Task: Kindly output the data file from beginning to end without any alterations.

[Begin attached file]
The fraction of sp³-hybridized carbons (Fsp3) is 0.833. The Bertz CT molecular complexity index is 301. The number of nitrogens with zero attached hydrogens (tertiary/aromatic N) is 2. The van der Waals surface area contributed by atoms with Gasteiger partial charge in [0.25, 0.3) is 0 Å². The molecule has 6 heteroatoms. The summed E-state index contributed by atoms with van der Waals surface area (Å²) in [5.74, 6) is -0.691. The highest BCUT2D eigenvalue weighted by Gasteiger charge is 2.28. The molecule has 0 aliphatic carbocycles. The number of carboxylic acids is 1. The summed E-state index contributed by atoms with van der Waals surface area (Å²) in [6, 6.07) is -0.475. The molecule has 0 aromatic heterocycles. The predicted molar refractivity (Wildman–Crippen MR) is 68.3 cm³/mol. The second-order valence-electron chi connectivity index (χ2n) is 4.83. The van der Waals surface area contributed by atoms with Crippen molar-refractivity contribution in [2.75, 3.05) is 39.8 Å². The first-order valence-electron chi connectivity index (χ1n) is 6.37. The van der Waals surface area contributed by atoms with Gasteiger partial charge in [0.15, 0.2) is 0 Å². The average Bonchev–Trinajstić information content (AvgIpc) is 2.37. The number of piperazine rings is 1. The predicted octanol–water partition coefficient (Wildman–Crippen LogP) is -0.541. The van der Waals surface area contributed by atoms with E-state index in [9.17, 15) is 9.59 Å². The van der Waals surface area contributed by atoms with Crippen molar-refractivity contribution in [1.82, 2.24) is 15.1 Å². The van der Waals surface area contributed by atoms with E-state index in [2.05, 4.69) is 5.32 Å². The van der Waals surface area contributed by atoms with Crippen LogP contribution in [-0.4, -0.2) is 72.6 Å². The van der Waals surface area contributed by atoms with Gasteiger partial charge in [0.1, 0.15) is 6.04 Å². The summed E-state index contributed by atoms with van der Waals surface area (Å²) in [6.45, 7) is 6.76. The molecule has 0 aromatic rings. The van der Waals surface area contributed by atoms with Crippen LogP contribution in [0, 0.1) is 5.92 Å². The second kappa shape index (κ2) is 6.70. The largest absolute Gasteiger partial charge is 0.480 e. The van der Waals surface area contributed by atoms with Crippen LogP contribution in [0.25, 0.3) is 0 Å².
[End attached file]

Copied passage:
The fraction of sp³-hybridized carbons (Fsp3) is 0.833. The Bertz CT molecular complexity index is 301. The number of nitrogens with zero attached hydrogens (tertiary/aromatic N) is 2. The van der Waals surface area contributed by atoms with Gasteiger partial charge in [0.25, 0.3) is 0 Å². The molecule has 6 heteroatoms. The summed E-state index contributed by atoms with van der Waals surface area (Å²) in [5.74, 6) is -0.691. The highest BCUT2D eigenvalue weighted by Gasteiger charge is 2.28. The molecule has 0 aliphatic carbocycles. The number of carboxylic acids is 1. The summed E-state index contributed by atoms with van der Waals surface area (Å²) in [6, 6.07) is -0.475. The molecule has 0 aromatic heterocycles. The predicted molar refractivity (Wildman–Crippen MR) is 68.3 cm³/mol. The second-order valence-electron chi connectivity index (χ2n) is 4.83. The van der Waals surface area contributed by atoms with Crippen molar-refractivity contribution in [2.75, 3.05) is 39.8 Å². The first-order valence-electron chi connectivity index (χ1n) is 6.37. The van der Waals surface area contributed by atoms with Gasteiger partial charge in [0.15, 0.2) is 0 Å². The average Bonchev–Trinajstić information content (AvgIpc) is 2.37. The number of piperazine rings is 1. The predicted octanol–water partition coefficient (Wildman–Crippen LogP) is -0.541. The van der Waals surface area contributed by atoms with E-state index in [9.17, 15) is 9.59 Å². The van der Waals surface area contributed by atoms with Crippen molar-refractivity contribution in [1.82, 2.24) is 15.1 Å². The van der Waals surface area contributed by atoms with E-state index in [2.05, 4.69) is 5.32 Å². The van der Waals surface area contributed by atoms with Crippen LogP contribution in [-0.4, -0.2) is 72.6 Å². The van der Waals surface area contributed by atoms with Gasteiger partial charge in [0.1, 0.15) is 6.04 Å². The summed E-state index contributed by atoms with van der Waals surface area (Å²) in [6.45, 7) is 6.76. The molecule has 0 aromatic rings. The van der Waals surface area contributed by atoms with Crippen LogP contribution in [0, 0.1) is 5.92 Å². The second kappa shape index (κ2) is 6.70. The largest absolute Gasteiger partial charge is 0.480 e. The van der Waals surface area contributed by atoms with Crippen LogP contribution in [0.25, 0.3) is 0 Å².